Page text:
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Globalization of Plants, Insects and Diseases

By David O. TeBeest
Department of Plant Pathology
University of Arkansas

The globalization of industry and all other forms of human endeavor is here to stay. But, sometimes with extremely curious twists and unexpected consequences. 

In the August 30, 2002 issue of Science ( Donald Kennedy has linked the Asian Tiger mosquito (now found in the US capital and a vector of the West Nile Virus) with a disease of rubber trees in Brazil. Kennedy suggests that a massive effort to establish rubber plantations in Brazil to provide the raw materials for tires failed due to a devastating disease of rubber trees in Brazil. However, the continuing need for rubber resulted in descendants of plants that were originally obtained in Brazil, propagated in England, and transported to Asia in the 19th century where they were used to successfully establish plantations. The Asian plantations soon dominated the market for natural rubber. The success of small cars using radial tires (which require real rubber) soon led to the birth of a small industry in the US for slightly used steel belted radials from Asia in the US. It appears that the Tiger mosquito hitched a ride aboard some of the water- filled casings and arrived in Houston in the early 1980s. Thus, failure to produce successful plantations in South America resulted in the movement of a plant and an industry to Asia with an unintentional redistribution of an insect to the US.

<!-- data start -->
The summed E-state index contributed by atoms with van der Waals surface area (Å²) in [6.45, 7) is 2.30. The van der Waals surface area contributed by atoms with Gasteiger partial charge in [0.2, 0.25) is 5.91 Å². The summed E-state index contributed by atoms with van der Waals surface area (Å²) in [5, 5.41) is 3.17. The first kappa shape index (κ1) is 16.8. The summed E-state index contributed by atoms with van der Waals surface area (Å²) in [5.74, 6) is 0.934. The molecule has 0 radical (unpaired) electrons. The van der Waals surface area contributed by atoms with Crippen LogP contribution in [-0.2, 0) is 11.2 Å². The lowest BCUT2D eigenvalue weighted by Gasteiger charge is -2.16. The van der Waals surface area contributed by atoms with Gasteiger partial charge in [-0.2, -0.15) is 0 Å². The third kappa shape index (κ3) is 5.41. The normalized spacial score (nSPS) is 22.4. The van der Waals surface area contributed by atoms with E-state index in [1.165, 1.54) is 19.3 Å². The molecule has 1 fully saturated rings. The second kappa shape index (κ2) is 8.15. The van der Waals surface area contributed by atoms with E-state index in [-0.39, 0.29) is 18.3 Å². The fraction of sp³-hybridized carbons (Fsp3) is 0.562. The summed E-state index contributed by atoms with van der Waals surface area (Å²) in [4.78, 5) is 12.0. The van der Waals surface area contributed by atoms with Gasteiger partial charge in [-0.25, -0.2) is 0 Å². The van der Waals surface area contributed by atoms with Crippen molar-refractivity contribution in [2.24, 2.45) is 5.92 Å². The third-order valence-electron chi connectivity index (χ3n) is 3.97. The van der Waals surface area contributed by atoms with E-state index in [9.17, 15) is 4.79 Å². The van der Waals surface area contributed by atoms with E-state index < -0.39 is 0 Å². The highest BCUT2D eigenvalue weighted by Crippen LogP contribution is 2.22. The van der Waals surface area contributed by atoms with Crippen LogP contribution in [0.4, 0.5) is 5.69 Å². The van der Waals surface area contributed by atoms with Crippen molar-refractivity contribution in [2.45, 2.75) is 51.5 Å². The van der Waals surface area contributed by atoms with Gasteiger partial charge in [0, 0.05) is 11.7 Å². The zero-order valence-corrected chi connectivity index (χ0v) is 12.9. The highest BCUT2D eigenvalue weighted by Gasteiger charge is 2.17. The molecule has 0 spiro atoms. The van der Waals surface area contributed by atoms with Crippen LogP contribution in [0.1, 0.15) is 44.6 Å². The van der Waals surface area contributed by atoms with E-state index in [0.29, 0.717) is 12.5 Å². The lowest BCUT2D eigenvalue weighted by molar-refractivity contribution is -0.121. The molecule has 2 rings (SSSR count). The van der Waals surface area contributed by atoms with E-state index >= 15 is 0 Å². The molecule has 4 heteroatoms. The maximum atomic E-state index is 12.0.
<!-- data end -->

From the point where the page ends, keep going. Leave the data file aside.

For more information that shows that other diseases and insects appear to be on the move throughout the world go to the website The website reports and shows that several diseases and insects have been identified as entering the US or as having the potential to enter the US.


Views: One of the most common diseases of tomato is anthracnose. This disease is caused by several species of a fungus called Colletotrichum. Click image for an enlarged view and more information.